How to Establish Customer Value Definition, Before Funds are Committed

Ensure you’re achieving business outcomes by defining the elements and metrics that translate to customer value.

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An executive for a Fortune 100 company recently asked me a question that seemed fairly simple: "How do I prove customer value?” The executive recounted how they make decisions to fund initiatives that they are told customers will value, but they don’t really know what value customers actually receive.

This is a problem, because we only achieve key business outcomes if customers find value in what we do. Today, that means ensuring you’re making data-driven decisions about what you fund. As a result, it’s vital to define the telemetry and the metrics you will use to prove value—and to do so up front, before anything is approved or ready for development. This led me to develop a chart that can be used to prove that the changes you are making will provide value to customers.  

screen shot 2021 05 07 at 10.15.07 am Broadcom

Following is more information on the key components that go into the customer value definition:

  • Customer value. Based on conversations I’ve had with customers, many will define value as “saves time.” The value you define can be more of an emotional description, yet it has to be one that is measurable.
  • Enhancement. This is the feature or change that will create the defined value. Note that the items in this column are usually guesses, so make them as small and discrete as possible. You want to be able to get enhancements into customers’ hands quickly and see whether they’re delivering value or not.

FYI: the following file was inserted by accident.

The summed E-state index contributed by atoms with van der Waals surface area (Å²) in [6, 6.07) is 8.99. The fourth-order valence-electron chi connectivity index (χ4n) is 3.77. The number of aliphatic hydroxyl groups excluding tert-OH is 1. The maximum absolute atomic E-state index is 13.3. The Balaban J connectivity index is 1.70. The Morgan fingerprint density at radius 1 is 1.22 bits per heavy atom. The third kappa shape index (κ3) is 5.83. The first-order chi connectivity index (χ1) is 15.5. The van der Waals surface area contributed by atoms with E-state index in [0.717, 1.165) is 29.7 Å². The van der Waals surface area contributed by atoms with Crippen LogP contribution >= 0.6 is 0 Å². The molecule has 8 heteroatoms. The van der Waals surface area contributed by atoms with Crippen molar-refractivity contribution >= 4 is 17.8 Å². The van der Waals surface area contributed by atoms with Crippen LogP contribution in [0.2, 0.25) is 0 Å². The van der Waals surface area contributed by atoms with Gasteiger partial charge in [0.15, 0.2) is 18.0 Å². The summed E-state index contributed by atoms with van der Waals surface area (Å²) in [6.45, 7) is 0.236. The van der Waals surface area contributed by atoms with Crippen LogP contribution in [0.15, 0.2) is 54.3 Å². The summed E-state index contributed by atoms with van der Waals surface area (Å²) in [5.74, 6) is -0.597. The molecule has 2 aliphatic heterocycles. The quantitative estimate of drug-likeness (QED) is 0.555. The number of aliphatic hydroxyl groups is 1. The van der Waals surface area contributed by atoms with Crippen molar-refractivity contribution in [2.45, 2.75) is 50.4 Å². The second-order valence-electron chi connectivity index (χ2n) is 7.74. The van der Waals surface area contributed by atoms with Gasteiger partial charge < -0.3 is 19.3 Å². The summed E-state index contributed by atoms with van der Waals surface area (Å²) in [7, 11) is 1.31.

• Metrics to prove outcome. Define the parameters that product stakeholders can use to validate if the enhancements are creating value. Those individuals who are funding or approving the enhancements should be able view the metrics listed month over month, and tell whether value is being created.
  • Telemetry to prove outcome. The items in this column are key to creating the metrics you want to use to prove the outcome is being met, and therefore your customers are getting value from the changes you are making.

Following is an example of what a completed chart might look like:

screen shot 2021 05 07 at 10.14.32 am Broadcom

As a leader, I can see my customers are getting value from changes if, on a month-over-month basis, number of clicks per visit is declining, people are spending less time on certain pages, visits per month have dropped, and app rating has remained steady or increased.

To learn more, be sure to see my recent blog post on customer value definition.

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